The group facilitator remains neutral to the outcome of the discussions and therefore guides and supports the discussion rather than encouraging people to change their view on something. They do this by focusing on the process where the content is largely generated by the participants. This is quite different from the role of a chairperson say, who is involved themselves in making key decisions and having a final say, or a trainer who is imparting new knowledge and learning. I have heard several debates and conversations about the facilitator’s ability to be completely neutral and as someone put it at a facilitation meet up I was part of a while ago “even by just being there you are not completely neutral”, meaning that every facilitator will have some degree of influence over the group. To a point this is true, but if someone doesn’t like my clothes on the day, or my choice of facilitation style, will that impact the group conversation? I would wager that if it does it wouldn’t be to a large degree and if I am doing my job well I will be able to shift the focus to the important stuff. Another of my previous jobs was a a translator for the International Committee of the Red Cross during the conflict in Nepal. The Red Cross is famously neutral but I agree, turning up in a situation, particularly as a Westerner, in a land cruiser clutching my bottled water is different to the norm and often caused people to have certain opinions. I was still neutral in my approach to the information that was shared with me. And that’s really the point, the facilitator does not deliberately try to influence the outcome of the process, whatever colour their shoes or post it notes!

Group Facilitation

Better group engagement – bringing in a facilitator to “manage” the discussions will help with engagement. By engagement I mean people really involved and invested in the group discussions. Engagement is slightly different from participation in that someone can be fully present and involved in the process but not necessarily offering ideas in plenary (the open group) or actively joining in activities. Some people prefer to sit back and absorb what is being said, and think and consolidate it. They don’t need to be active but it doesn’t mean they are not fully paying attention and present. Recognising this is a bit of an art. If engagement isn’t your problem and you actually have brilliant group engagement then the facilitator will focus on making this work for your group and maintaining this. Having an extremely engaged group is brilliant, but making sure that the engagement is positive and well managed is still important. It is also possible to get over enthusiastic participation, so managing this is even more important.

A better flow of communication – whether you have a lot of information to discuss, or you are trying to generate information as your goal you need people to communicate effectively. Sometimes there is a bit of directed untangling to be done as there may be a lot of half ideas, random thoughts and misinformation floating around. Ensuring that people are able to ask questions and add clarity, and that there is room to explore and solidify ideas through discussions is where the facilitator sits. Sometimes in a group setting, particularly when some people are shy or quiet and therefore reticent about their contributions there is a danger that misunderstandings don’t get flagged up. So checking in with people so that clarity is maintained is important. Creating time and space for everyone to join in if they feel able is key. And capturing what is being said so that vital information doesn’t get lost is all part of what we do.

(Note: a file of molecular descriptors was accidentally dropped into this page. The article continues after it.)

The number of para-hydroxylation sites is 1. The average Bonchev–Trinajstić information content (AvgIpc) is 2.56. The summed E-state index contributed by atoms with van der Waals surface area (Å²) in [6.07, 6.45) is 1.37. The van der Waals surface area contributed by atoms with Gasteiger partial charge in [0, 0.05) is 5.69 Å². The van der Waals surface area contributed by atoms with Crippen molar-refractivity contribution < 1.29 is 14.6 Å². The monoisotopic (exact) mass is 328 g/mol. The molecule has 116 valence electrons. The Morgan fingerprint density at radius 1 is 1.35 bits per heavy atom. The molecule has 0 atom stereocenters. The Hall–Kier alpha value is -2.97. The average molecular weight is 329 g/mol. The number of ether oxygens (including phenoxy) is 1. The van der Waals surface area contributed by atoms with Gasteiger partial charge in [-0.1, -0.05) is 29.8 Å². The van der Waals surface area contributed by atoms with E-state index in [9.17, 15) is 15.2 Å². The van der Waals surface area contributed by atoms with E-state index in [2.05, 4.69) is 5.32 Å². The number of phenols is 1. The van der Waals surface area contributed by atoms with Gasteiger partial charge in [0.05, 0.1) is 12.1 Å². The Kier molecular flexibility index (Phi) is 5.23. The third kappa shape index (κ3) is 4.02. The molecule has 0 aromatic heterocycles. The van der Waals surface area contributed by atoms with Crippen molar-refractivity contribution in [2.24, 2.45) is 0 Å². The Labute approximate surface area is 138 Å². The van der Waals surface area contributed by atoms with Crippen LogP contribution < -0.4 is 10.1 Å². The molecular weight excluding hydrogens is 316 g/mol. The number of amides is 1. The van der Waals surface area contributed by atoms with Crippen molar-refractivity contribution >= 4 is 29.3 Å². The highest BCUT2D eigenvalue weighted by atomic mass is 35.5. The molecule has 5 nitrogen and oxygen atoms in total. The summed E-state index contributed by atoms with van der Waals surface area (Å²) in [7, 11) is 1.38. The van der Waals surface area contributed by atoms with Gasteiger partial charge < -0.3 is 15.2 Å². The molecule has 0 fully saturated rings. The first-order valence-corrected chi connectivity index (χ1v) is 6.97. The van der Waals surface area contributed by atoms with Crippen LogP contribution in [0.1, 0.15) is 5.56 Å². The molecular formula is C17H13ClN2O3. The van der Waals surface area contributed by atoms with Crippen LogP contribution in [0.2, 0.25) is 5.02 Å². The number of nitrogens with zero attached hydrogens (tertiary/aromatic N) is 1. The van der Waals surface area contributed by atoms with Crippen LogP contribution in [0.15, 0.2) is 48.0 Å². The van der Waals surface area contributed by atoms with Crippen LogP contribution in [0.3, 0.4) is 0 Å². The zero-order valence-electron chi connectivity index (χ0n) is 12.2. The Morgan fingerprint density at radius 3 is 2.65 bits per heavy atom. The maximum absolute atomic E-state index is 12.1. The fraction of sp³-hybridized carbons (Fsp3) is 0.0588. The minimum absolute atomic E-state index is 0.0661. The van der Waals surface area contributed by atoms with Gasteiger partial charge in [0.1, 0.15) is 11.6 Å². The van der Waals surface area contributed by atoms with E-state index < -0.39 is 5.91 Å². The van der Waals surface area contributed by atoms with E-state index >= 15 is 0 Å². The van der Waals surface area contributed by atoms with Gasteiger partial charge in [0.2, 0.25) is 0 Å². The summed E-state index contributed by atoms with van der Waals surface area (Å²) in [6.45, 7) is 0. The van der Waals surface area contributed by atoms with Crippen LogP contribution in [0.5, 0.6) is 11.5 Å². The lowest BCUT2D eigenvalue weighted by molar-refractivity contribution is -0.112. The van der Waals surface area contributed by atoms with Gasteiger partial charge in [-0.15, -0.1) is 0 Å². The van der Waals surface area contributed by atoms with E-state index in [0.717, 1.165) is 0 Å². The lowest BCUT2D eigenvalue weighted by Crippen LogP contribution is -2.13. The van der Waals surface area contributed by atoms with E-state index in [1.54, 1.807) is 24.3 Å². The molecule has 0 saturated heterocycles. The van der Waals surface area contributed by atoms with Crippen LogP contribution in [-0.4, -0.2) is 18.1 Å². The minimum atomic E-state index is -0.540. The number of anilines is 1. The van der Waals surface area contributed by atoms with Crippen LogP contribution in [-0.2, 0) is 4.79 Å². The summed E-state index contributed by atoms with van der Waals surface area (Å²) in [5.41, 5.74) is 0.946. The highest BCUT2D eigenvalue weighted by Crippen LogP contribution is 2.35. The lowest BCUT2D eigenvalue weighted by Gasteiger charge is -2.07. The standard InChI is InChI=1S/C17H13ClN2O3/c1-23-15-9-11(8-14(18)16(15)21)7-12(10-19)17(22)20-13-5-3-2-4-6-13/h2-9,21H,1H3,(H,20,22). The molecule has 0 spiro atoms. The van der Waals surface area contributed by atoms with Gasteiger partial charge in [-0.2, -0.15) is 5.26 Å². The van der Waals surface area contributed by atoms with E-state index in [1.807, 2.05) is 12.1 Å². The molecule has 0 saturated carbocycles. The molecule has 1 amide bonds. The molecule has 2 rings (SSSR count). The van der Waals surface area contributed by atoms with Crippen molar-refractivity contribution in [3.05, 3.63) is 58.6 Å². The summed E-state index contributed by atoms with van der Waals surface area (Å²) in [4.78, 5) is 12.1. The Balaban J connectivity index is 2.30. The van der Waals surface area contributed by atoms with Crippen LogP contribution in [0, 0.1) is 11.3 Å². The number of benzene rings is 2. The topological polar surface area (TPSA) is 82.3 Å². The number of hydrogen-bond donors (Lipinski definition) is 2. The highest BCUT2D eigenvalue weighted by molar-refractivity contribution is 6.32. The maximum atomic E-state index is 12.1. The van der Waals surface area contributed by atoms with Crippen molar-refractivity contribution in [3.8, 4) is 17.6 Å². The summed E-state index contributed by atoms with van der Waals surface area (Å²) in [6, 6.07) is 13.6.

Effective collaboration – whether the group are people all from different organisations or within the same organisation there will be some need for collaboration, even if this is just sharing ideas. Working together to share ideas, discuss challenges, or prioritise ideas requires some level or co-operation which the facilitator will enable.

Someone to organise the flow and the process of the workshop and keep an eye on the time and pace of the workshop. It’s not as easy as just throwing questions out to a room full of people and watching the clock, scribbling ideas up on a flipchart. There is a lot of planning that goes into a facilitated session, so that there is a clear process and plan to follow. Of course the facilitator also needs to be flexible withing this process to move and change things as they work with the group. But even if you are adopting the most free flow form of facilitation, there will be a fair bit of structure behind the scenes.

TOP TIP: If you think you might want to hire a facilitator – consider what your problem is in the first place and what you want the facilitator to actually do that you can’t do yourself. The more specific the brief, the better the facilitator can make the session.

When is facilitation used?

If you think you like the idea of a facilitator, it might be useful to have a chat with someone else who has used one. Larger companies often have them employed in house, but even they can bring in external facilitators when they need someone neutral. The advantages of having an in house facilitator is obvious (they know the company, know the people, know the subject) and if you are lucky you can use a facilitator from a different department and they you will have the best of both worlds. But if you are not a large company then you are unlikely to employ someone whose sole responsibility it is to facilitate. When people do a bit of facilitation here and there they may not be quite as effective as someone who does it all the time.

Facilitation is not really industry specific but works according to a specific problem, question or challenge being experienced by a team or group usually within a company or organisation. This may be a team that works together or across different teams and often across hierarchy. It could be group of board members, heads of departments or project team for example. They may be different teams coming together to form a new team.By definition of what makes a team a team, they usually have some common purpose, something that they all have a vested interest in, although the level of interest and investment may differ between individuals.

If not in house then often facilitators are brought in by a client who needs to work with external stakeholders – different individuals or groups of people with a common interest. They are brought together by the client and the facilitator works with those people in a group, according to the client’s goals. These may be people needed to give feedback on something, a public consultation for example, or to people from different walks of life all contributing ideas or knowledge for something.